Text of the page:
Responsibility and the Arts: Lidia Bastianich
The renowned chef, TV host, author and restaurant owner reflects on how responsibility guides each aspect of her busy life. Head here to visit lidiasitaly.com and learn more about Lidia.
Brought to you by Liberty Mutual’s The Responsibility Project
This is a transcript of the film, included for screen readers and the visually impaired.
>> LIDIA BASTIANICH: Food is the basis of life.
Food communicates sentiments, food communicates art,
food communicates messages of love, and affection, of caring.
So food is an entrance to every part of our life.
I am from the northeast of Italy.
After World War II that area was given to the newly formed Yugoslavia,
communist Yugoslavia, and actually, I was just born in that period,
so I, my family got caught behind the Iron Curtain,
and we ended up in a political refugee camp.
My parents decided that life under communism was no way
to raise their children,
and we escaped back into Italy, and from then on migrated to America.
Food was always important to us.
And especially when we came to the United States as immigrant, it was the kind of the glue,
the place that we kind of felt, we're back home,
we're eating the food that we remembered, the food that we grew up with.
And it was in 1971 that we opened that first restaurant;
I was 24 years old.
We hired the chef, of course, at the first restaurant,
Buonavia, and I worked alongside, but I realized soon enough
that the food that he was cooking was more Italian American.
But you know, I at home, still cooked the traditional food.
My father would only eat the way we cooked at home.
And I began slowly to bring that to the restaurant,
the potato gnocchis, the polenta, the risotto,
all of these were new things for the diners.
A little risotto. It's good for the soul, and good for the stomach.
>> MALE: Thank you.
>> LIDIA BASTIANICH: And ultimately, we made a plan.
We bought a little house on 58th Street,
a brownstone, and we opened Felidia Restaurant.
There I became the chef in the kitchen.
Everything I do, I do with a lot of passion,
but behind all of that is a great sense of responsibility.
I have responsibility to all of those people that work for me.
I have responsibility to all the customers that come,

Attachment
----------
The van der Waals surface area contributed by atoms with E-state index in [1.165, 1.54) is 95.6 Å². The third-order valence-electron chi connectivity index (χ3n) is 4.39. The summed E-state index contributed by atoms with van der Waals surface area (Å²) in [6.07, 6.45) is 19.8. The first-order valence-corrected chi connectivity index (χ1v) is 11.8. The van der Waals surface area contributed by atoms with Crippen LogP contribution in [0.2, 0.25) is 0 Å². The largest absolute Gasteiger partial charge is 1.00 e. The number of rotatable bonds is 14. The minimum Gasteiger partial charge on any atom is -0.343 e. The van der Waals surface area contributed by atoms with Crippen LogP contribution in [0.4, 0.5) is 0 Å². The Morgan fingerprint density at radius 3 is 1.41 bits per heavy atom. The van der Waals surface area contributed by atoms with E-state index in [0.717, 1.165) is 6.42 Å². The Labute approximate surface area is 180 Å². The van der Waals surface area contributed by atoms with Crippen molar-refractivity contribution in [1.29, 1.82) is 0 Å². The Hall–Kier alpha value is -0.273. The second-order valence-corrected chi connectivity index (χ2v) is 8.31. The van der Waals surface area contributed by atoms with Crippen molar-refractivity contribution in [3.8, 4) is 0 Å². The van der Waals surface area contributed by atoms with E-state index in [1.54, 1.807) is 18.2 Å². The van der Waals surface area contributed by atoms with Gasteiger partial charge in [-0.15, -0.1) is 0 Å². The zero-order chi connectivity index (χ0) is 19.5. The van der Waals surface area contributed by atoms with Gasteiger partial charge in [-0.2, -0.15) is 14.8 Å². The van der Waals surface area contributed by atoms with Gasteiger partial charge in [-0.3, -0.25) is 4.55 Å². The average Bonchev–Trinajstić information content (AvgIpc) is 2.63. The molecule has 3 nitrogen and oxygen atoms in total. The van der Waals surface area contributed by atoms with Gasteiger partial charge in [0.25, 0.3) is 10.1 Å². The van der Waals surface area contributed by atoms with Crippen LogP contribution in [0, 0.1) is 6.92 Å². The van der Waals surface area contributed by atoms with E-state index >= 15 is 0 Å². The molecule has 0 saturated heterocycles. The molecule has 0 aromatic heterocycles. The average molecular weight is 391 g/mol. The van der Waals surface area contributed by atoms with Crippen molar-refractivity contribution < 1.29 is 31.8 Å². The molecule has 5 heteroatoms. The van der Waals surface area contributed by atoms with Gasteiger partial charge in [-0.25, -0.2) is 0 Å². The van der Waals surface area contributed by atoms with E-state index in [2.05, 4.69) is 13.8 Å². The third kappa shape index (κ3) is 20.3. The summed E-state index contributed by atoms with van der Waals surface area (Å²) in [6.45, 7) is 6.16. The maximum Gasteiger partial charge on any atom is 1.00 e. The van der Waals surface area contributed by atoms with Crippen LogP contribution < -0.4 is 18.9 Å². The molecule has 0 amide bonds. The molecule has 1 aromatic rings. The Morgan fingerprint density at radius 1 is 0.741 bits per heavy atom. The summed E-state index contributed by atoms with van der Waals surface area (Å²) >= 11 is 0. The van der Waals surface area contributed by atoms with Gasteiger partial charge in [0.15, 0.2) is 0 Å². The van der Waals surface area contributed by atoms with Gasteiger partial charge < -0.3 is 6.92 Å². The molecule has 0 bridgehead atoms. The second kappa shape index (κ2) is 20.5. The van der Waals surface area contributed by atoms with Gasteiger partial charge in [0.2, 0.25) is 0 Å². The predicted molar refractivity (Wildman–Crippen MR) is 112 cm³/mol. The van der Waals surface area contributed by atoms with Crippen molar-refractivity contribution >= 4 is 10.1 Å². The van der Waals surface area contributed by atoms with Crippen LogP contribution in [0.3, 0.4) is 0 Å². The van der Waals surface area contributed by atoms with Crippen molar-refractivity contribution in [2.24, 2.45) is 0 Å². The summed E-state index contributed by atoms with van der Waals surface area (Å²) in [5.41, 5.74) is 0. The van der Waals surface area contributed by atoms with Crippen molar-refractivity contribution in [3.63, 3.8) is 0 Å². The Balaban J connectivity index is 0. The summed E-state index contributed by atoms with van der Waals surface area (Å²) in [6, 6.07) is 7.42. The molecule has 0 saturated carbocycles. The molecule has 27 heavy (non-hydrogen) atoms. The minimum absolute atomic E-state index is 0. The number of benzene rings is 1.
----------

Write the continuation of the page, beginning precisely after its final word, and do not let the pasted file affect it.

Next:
that watch my show, that I give them what I promised.
Felidia was a new frontier in Italian food.
Did I know that, did I plan it that way?
No. It was something that just, you know, came natural out of me,
that's the way we ate,
and I felt that America was ready and America wanted that.
I have eight restaurants,
written seven books,
twelve years in public television with a cooking show.
You know when people ask me for my autographs,
they'll stop me in the street.
For me it's like meeting a friend.
I open up, and I actually feel like I belong to them,
that they watch me, follow me,
and I am part of their home;
they invite me in their home, and I behave like that.
So Grandma, this is your family,
and it's your party, and we're here to celebrate you!
>> GRANDMA: Thank you very much.
I'm very happy.
>> LIDIA BASTIANICH: The table is the most important part in a household,
in a family; it is where we all gather.
>> MALE: Very good!
>> FEMALE: What else do you want, sweetheart.
>> LIDIA BASTIANICH: We are four generations,
and I glow when I see all four generations together.
[applause and cheering].
I think as individuals we have a need for identity,
and there's no better identity than your roots.
And I think with what I do, certainly,
I communicate the Italian culture, and I feel it resonating.
But I hope that also it goes beyond there,
that people out there that,
that watch me and view me, you know,
go and search their own roots.
Food for me is the story of a people.
This is the family! This is the right family!
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